The first-time buyer Stamp Duty exemption may not be as effective as the Government claims, according to estate agents.
Data from NAEA Propertymark, based on its surveys of members each month between January and October, shows that the proportion of total sales made to first-time buyers actually fell by one percentage point year-on-year, from 26% on average in 2017 to 25% in 2018.
It could of course just mean that fewer NAEA Propertymarket members are benefiting from first-time buyers using the exemption.
Over the course of 2018, members said demand was lower than last year with an average of 324 house buyers registered per branch, compared to 366 on average throughout 2017.
It is still up 31% compared with 2008.
The number of properties available to buy was at 39 per branch on average in 2018, up from 38 last year but a long way from the 89 recorded a decade ago.
The number of sales agreed per branch throughout the year fell in 2018 from nine on average per month in 2017 to eight this year.
NAEA Propertymark said this figure has been consistent in recent years, although it was at 12 in 2008.
Mark Hayward, chief executive of NAEA Propertymark, said: “2018 has been a busy year for the property market, with the Government launching several consultations to address important issues – most notably to regulate the sector, improve the buying and selling process, and address the issue of leaseholds.
“The housing market has notably slowed, particularly over the last couple of months, which could be a by-product of Brexit uncertainty, as buyers hold off on purchases until the outcome is clear.”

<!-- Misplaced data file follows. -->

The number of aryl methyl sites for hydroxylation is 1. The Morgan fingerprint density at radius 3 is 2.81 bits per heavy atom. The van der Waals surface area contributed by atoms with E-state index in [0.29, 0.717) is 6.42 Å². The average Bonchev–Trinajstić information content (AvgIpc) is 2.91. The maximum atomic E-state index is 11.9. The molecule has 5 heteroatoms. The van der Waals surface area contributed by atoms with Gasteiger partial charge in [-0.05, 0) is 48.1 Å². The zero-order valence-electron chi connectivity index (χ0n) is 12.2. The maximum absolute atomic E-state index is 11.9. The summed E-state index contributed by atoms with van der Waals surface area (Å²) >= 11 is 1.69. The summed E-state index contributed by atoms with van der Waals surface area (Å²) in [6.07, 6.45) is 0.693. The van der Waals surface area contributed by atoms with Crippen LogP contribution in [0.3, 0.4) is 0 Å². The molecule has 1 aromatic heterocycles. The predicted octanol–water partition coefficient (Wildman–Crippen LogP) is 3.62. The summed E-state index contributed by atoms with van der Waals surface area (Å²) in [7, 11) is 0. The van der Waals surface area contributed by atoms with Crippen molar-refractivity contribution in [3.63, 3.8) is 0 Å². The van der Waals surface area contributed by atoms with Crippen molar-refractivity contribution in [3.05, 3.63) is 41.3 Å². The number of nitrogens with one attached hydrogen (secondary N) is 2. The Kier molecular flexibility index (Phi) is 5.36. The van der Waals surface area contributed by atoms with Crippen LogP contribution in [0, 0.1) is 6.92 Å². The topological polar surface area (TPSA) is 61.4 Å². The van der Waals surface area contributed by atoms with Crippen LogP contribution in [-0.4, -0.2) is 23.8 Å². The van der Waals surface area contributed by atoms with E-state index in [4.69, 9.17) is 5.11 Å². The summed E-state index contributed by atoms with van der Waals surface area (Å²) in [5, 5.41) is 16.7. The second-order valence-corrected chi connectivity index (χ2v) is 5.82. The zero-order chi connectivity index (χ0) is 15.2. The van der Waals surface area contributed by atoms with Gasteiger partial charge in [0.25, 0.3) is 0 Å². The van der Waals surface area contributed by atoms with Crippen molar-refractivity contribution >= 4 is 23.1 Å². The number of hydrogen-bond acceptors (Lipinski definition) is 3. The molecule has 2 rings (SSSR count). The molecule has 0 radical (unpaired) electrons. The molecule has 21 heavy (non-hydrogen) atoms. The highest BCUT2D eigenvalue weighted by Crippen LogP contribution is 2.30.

It was an equally gloomy 2018 review from ARLA Propertymark, which said the supply of rental accommodation dipped slightly in 2018 from 189 on average per branch in 2017 to 187 this year, despite reaching an annual high in October of 198 per branch.
The number of buy-to-let (BTL) investors selling their properties increased from an average of three in 2017 to four in 2018, after spiking to five in April and May.
Meanwhile, the number of agents reporting tenants experiencing rent hikes also increased this year, from 25% to 28%.
David Cox, chief executive of ARLA Propertymark, said: “The number of landlords exiting the rental market is rising, and those who aren’t worried about it yet, should be.
“BTL investors have faced a huge amount of legislative change over the last 18 months alone, and as costs rise, they are being driven out of the market and new ones are being deterred from entering.
“The Government is developing a joined-up approach for legislating the private rented sector, but until this has been put into action and the market is made more attractive for landlords, rents will continue to rise, competition will intensify, and tenants will continue to suffer.”